Architects Propose to Repurpose Decommissioned Industrial Tanks on Brooklyn’s WaterfrontAugust 5, 2019
Gatehouse Road is a low-cost housing scheme that is part of a series of regeneration plans for underused sites owned by the Vale of Aylesbury Housing Trust. Currently the site is occupied by garages.
The Tanks at Bushwick Inlet Park capture also the creative aspect of the neighborhoods around it and their booming art scene as well as it values the input of the community and embodies its needs, especially for green public and open spaces. Ten principles were created to make sure the process will go through as imagined with bottom-up approaches, sustainable measures, inclusive, resilient and fast solutions, amongst others.
Fraser Brown MacKenna Architects (FBM Architects) has designed a 26.2-square-metre home that can fit inside each container. The one-bedroom studios will be rented out as social housing or student accommodation.
The containers will be arranged in a terrace formation, progressively stepped back from each other to create a private decked area at the front of each micro home. This arrangement also avoids a major sewer pipe running through the Gatehouse Road site.
Inside each brightly coloured container the micro homes are arranged in a linear fashion, with a living and kitchen area at the front, a separate bathroom, and a bedroom at the rear. Porches are placed at either end.
Insulation will be added to the walls, roofs and floors of the shipping containers, along with double-glazing at either end, to keep emissions and heating bills low.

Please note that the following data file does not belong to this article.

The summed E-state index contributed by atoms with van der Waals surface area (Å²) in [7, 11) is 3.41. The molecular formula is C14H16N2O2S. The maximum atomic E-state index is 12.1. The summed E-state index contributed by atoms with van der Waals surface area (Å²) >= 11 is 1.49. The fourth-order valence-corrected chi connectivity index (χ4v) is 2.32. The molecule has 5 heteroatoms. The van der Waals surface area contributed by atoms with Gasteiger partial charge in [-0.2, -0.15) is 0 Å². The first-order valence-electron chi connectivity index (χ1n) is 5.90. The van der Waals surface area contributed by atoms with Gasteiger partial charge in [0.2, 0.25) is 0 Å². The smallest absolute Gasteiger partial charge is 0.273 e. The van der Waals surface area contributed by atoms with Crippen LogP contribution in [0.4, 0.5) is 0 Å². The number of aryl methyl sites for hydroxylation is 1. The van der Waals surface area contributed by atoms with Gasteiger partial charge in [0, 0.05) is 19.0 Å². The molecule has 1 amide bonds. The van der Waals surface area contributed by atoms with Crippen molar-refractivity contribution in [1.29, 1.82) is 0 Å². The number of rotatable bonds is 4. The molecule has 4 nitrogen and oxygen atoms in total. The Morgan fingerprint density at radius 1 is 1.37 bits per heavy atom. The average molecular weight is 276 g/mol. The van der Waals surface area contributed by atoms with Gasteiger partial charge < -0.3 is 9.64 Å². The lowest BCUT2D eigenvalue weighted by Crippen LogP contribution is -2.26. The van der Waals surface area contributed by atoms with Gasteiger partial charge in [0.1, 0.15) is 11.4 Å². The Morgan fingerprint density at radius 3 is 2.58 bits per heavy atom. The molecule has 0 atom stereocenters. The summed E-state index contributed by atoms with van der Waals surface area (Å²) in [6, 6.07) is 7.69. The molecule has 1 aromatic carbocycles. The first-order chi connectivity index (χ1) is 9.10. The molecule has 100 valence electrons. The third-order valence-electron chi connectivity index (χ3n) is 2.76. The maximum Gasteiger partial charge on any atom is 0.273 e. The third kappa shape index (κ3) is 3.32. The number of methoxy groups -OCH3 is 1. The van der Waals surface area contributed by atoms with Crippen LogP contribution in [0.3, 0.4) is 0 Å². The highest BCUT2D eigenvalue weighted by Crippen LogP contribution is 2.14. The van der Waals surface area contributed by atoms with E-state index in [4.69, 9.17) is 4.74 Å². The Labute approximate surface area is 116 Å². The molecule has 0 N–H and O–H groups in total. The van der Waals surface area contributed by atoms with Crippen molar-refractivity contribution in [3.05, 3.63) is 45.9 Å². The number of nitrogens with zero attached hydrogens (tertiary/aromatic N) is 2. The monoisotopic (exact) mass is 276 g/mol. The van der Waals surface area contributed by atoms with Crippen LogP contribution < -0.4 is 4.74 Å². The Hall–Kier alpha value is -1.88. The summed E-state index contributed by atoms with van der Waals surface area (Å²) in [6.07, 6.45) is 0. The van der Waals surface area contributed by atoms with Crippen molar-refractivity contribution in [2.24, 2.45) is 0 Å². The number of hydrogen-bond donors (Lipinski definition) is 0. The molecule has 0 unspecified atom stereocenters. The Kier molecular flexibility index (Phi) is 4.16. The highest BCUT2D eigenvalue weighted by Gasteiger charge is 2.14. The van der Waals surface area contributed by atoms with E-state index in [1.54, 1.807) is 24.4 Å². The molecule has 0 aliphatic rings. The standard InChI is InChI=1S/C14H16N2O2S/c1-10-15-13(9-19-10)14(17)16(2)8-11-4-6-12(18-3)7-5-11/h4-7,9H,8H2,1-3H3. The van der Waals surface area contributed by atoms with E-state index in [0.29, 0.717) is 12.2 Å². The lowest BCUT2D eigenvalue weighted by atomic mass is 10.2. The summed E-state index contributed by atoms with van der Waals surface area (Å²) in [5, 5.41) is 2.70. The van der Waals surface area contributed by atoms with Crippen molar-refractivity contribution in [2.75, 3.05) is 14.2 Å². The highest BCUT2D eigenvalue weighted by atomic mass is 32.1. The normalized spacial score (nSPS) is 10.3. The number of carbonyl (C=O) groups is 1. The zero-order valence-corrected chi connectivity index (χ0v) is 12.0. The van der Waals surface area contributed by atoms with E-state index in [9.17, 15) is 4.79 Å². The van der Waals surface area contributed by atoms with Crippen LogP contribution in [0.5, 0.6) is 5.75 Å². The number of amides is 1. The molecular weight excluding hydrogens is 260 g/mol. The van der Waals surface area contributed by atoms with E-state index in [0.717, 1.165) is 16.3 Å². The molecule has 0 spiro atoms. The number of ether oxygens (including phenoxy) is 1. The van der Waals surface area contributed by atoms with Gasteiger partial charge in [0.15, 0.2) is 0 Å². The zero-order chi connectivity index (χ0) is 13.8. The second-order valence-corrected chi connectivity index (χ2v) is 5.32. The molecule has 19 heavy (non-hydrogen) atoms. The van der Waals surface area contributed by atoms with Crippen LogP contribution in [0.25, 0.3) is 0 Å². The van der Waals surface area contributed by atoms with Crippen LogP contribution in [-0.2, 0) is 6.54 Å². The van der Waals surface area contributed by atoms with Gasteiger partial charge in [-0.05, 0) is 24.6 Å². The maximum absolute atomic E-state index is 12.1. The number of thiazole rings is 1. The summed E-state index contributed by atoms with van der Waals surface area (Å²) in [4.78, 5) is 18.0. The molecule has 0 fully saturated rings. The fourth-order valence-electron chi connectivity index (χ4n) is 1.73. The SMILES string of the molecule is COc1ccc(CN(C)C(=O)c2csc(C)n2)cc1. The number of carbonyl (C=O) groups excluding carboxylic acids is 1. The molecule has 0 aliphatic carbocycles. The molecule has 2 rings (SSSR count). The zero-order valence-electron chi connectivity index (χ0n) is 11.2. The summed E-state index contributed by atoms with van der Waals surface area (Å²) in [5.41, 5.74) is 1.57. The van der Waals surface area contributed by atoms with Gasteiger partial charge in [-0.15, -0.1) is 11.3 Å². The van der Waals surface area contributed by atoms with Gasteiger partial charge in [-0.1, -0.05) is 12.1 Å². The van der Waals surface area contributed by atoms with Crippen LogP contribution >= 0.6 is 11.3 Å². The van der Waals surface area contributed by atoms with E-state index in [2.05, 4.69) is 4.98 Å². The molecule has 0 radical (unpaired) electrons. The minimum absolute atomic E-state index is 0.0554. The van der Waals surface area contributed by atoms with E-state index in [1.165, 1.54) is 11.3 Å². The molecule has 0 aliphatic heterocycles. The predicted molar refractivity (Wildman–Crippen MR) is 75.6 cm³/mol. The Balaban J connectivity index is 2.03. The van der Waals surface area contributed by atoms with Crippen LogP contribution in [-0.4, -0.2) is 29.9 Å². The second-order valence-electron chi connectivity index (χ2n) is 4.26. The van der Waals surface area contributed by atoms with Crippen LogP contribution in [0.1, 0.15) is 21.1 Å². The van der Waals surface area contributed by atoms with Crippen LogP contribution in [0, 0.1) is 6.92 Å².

Sedum roofs, a green roof system made from a blanket of pre-grown sedum plants, will top each container house. Grass and trees will be planted around the Gatehouse Road development, and secure bicycle parking and a communal unit with laundry facilities will be located on site.
Coloured tarmac and geometric paving around the development will mark the area’s transformation from an under-used, “anti-social” area to a “home-zone”, said the architecture studio.
FBM Architects was founded in 1991 by Simon Fraser, Angus Brown and Martin MacKenna. The practice previously used shipping containers for a pop-up cafe at Kingston University.
Their ready availability and inherently modular design makes shipping containers a popular choice for structures that need to be quick and cheap to assemble.
London is due to get the world’s tallest shipping container building – a nine-storey office block designed by Patalab Architecture – and Dixon Jones recently proposed an events space for Edinburgh made from a pile of bright red containers.